What I do think is that the "evolving" of many Democrats on this issue has probably helped move some Democratic voters who were on the fence. (And I think a lot more people were on the fence to begin with than is usually acknowledged. Even back in 2004 when polls showed majority disapproval for SSM, I've long suspected that only a minority of Americans were intensely opposed. Many people I've talked to over the years held anti-SSM views almost by default, simply because they found it too novel and weird at first, but were actually quite open to changing their minds once they got more used to the idea.) This brings up a point that often gets overlooked in discussions on the effects of messaging: partisans are influenced by what party leaders and partisan media are saying.

  2. Another thought on messaging in campaigns: Demonstrating an ability to message well and avoid PR gaffes signals to party actors that you are a serious, capable candidate, or in some cases might cause them to (falsely) believe that your messaging skills make you more electable. Think back to the rationale among some conservatives for giving Newt the nod: he will crush Obama in the debates. Of course this view was mostly espoused by rank and file Tea Partiers, and not more sophisticated party actors, but surely there are some in the broader party networks who hew to false ideas about messaging and spin and will look to those qualities to help them decide where to send their dollars and endorsements.
    This should incentivize any politician who wants to get elected, re-elected, or pursue higher office.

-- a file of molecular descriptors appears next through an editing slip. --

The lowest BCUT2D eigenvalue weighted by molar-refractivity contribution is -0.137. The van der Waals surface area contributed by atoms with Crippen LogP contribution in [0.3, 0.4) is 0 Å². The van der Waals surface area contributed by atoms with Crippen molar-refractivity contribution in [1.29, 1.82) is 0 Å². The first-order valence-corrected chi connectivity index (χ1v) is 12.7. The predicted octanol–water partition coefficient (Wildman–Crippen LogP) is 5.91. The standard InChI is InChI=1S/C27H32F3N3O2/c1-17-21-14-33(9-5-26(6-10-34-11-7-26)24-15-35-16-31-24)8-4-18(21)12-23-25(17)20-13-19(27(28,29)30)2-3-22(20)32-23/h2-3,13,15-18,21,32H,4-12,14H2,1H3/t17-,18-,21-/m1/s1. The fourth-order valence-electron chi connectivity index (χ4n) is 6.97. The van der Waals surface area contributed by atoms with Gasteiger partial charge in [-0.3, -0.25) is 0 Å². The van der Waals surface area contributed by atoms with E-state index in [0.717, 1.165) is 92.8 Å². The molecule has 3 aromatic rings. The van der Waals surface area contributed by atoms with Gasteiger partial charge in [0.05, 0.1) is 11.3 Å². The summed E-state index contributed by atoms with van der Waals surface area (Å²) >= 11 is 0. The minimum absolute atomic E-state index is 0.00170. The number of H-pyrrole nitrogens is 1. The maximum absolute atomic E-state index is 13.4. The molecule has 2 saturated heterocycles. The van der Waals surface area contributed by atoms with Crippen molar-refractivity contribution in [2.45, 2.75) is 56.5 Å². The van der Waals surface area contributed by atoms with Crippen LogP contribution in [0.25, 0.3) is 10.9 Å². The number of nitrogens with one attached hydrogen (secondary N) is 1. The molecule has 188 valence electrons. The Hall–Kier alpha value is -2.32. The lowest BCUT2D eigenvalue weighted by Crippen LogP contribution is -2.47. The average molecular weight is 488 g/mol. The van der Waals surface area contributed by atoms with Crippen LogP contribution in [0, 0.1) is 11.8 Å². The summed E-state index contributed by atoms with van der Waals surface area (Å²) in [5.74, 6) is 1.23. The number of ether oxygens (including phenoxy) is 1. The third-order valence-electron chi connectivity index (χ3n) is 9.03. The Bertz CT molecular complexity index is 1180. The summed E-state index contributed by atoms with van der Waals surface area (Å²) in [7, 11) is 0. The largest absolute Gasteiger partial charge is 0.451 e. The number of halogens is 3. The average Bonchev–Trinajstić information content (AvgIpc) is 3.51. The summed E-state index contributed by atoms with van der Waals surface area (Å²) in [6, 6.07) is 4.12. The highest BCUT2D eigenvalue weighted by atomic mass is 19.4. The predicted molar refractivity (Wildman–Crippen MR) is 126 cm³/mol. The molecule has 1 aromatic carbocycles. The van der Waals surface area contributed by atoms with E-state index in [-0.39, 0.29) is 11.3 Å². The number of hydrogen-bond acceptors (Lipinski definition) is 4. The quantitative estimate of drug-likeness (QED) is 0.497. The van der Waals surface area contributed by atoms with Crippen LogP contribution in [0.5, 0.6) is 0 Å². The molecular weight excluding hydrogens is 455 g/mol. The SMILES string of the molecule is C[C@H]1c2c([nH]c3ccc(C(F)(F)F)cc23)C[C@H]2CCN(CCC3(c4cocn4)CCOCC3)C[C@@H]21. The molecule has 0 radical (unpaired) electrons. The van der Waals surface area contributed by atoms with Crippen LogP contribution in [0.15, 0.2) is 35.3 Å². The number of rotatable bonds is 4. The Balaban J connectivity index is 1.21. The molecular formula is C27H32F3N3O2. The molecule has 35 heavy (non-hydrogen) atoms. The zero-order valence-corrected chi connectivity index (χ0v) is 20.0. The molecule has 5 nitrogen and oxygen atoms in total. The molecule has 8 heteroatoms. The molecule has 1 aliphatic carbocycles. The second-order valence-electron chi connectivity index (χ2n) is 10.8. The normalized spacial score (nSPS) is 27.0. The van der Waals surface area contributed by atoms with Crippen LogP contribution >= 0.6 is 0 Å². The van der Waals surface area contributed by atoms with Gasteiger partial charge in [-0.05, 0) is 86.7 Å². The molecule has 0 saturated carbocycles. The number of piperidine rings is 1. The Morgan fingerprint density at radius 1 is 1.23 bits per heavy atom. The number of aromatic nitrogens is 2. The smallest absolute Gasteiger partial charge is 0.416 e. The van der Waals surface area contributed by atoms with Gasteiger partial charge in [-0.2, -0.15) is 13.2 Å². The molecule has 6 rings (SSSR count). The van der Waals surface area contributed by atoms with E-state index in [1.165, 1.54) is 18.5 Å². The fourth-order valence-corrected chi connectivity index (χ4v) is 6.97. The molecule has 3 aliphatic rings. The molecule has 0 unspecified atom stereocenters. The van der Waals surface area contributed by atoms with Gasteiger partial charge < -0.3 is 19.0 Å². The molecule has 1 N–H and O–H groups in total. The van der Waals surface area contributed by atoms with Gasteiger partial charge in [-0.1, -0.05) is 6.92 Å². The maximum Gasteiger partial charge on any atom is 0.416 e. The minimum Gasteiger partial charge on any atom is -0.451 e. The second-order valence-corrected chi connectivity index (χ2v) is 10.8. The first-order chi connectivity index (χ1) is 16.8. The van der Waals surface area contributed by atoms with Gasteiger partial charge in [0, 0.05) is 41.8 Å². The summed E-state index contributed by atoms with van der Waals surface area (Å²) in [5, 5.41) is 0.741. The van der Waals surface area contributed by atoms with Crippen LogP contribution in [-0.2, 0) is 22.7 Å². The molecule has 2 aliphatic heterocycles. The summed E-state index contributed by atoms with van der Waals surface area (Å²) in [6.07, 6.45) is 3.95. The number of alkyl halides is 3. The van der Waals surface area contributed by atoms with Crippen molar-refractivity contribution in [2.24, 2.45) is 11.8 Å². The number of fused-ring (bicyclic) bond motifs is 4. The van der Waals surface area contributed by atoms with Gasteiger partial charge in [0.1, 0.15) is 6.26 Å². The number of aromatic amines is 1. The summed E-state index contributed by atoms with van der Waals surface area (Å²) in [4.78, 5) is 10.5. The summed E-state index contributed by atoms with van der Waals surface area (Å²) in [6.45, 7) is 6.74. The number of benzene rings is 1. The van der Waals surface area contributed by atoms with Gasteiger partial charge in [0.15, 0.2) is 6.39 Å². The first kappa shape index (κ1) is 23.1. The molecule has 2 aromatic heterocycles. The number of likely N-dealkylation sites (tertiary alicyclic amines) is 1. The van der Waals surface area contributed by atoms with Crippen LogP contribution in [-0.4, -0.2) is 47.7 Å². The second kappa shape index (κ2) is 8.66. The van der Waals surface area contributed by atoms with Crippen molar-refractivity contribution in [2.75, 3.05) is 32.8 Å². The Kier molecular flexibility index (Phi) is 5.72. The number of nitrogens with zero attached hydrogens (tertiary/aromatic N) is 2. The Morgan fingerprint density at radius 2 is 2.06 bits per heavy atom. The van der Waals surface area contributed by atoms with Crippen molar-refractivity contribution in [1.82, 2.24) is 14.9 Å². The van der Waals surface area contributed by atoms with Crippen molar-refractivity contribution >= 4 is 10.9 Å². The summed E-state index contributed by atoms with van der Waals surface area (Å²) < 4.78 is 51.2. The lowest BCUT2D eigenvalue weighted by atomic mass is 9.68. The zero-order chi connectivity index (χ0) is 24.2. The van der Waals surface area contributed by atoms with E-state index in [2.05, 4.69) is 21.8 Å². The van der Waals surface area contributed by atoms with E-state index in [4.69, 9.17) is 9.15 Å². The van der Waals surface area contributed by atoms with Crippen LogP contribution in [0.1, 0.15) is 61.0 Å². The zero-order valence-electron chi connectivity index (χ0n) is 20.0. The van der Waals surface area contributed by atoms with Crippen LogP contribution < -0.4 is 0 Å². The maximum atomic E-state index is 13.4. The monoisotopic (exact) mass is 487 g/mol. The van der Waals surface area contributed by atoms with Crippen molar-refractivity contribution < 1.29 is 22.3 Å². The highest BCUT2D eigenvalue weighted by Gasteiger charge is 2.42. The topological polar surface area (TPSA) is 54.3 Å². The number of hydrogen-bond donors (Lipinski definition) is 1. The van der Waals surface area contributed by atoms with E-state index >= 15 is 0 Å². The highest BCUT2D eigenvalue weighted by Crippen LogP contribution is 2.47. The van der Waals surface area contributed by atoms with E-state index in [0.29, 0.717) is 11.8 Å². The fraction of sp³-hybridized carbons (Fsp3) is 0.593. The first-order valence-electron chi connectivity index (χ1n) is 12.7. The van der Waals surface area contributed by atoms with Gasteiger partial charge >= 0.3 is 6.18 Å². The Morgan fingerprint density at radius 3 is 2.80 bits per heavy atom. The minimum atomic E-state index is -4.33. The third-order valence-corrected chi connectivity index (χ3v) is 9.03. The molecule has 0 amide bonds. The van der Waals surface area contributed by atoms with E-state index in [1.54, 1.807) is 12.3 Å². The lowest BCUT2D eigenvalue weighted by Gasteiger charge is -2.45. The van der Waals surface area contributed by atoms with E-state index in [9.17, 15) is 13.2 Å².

3. Historians routinely credit messaging in campaigns as an important factor--cf FDR, JFK--at least as major contributing factors. You don't think better messaging could have made enough of a difference to change the outcome in 2000 and 2004? Is it even possible to even retroactively prove what individual factor made the difference? It doesn't seem possible to know when the campaign is ongoing--so the campaign's pov must be that good messaging is better than bad, it could be the spark. My small experience indicates that messaging does ultimately get votes, perhaps by giving the voter a way to look at the candidate, to see if the candidate and policies comport with the message, if it's attractive.

  4. I agree with you about messaging. However, I think we can all acknowledge that it is absolutely essential for politicians to get the right hashtags trending on Twitter.

  5. How about this theory: when you are a local politician, maybe spin matters more. As you become a national politician, you use the same tricks you learned back when, even if they don't get you much. As long as their isn't a direct cost, you're unlikely to notice it growing less effective. I guess I'd want to know if long-serving national politicians do, in fact, learn and spend less time spinning.

  6. You left out a couple of the big reasons people like to think messaging matters:

    1. The media needs it to matter, or else 99 percent of its political coverage is BS. That's all they ever talk about.

    2. Partisans want it to matter, because if it doesn't, it means when they lose it is because their ideas are unpopular and they need to compromise, which they hate.

    And Jonathan doesn't emphasize enough a third point.

    3. There's a lot of people who make a lot of money because it is believed that messaging works, and who would see their salaries decline or their jobs disappear if politicians suddenly figured out that it didn't.

    As for the comments in the thread, I don't think the gay marriage battle is being won because of messaging. I think it is being won on the merits. My day job is as a litigator. Most lawyers like to think we have superhuman powers of persuasion. But in fact, most cases are won on the merits. Juries convict the guilty and acquit the innocent.

    Messaging is only important on the margins, like Jonathan says.